Independent Guåhan Mes Chamoru GA will discuss importance of culture in community empowerment

by Independent Guåhan
Stripes Guam
Independent Guåhan (IG) invites the public to attend their special Mes Chamoru General Assembly (GA), on Thursday, May 29 from 6:00 – 7:30 PM at the Main Pavilion of the Chamorro Village in Hagåtña. As the island celebrates Mes Chamoru, Independent Guåhan will discuss the role that culture plays in community empowerment and healing the wounds of the past and present. This special GA will be bilingual in English and Chamoru. 
From brutal sexual assaults, to suicides, to drug and alcohol abuse, recent local headlines have been horrific. Our island is gripped in a public health crisis while the government is rocked by an impending financial crisis. In the midst of all these headlines some local leaders have determined that agencies such as the Commission on Decolonization and the Department of Chamoru Affairs are not priority funding areas and may be abolished. This rationale is tied to the assumption that even if Chamorus are the indigenous people of this island, their culture, their rights and their self-determination are not essential.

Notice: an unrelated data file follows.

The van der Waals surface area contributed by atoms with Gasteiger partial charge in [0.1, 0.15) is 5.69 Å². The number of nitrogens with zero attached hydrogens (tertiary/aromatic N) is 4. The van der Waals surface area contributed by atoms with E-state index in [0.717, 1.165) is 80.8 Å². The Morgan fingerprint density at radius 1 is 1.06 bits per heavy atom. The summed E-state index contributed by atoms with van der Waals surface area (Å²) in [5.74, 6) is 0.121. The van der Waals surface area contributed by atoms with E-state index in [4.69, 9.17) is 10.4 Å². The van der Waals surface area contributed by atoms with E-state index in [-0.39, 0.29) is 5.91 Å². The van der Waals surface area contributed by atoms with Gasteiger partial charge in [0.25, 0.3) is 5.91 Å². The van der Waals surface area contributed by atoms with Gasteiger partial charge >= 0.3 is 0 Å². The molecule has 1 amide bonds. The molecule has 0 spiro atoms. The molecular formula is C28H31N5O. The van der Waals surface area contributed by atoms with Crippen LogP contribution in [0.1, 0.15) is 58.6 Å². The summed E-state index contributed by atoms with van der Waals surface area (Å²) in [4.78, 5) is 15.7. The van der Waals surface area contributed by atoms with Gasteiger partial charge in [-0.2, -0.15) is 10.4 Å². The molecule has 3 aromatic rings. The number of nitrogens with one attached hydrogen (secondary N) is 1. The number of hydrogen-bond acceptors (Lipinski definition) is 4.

In this month’s educational presentation, IG will challenge these assumptions about our island’s problems and how to fix them. First, many of these issues are part of classic colonial conditions that require the addressing of damage caused by colonialism. Second, the financial crisis and other problems can be traced directly to our island’s status as an unincorporated territory. Through decolonization and the prioritizing of Chamoru culture, language, history and values, we can solve many of the problems plaguing our island today. 
At each GA, Independent Guåhan honors a maga’taotao or a notable figure who has helped push the islands towards decolonization. For Mes Chamoru, IG will be honoring the work of the late Antonio M. Palomo who dedicated his life to telling the story of our people and ensuring that the Chamoru perspective was valued in our community. As a journalist, writer, politician, educator and long-time director for the Guam Museum, he continually sought to empower the Chamoru people in taking control of the writing and telling of their own history. His efforts continue to inspire us today. 
For more information, please contact Dr. Michael Lujan Bevacqua at (671) 988-7106, email, or visit

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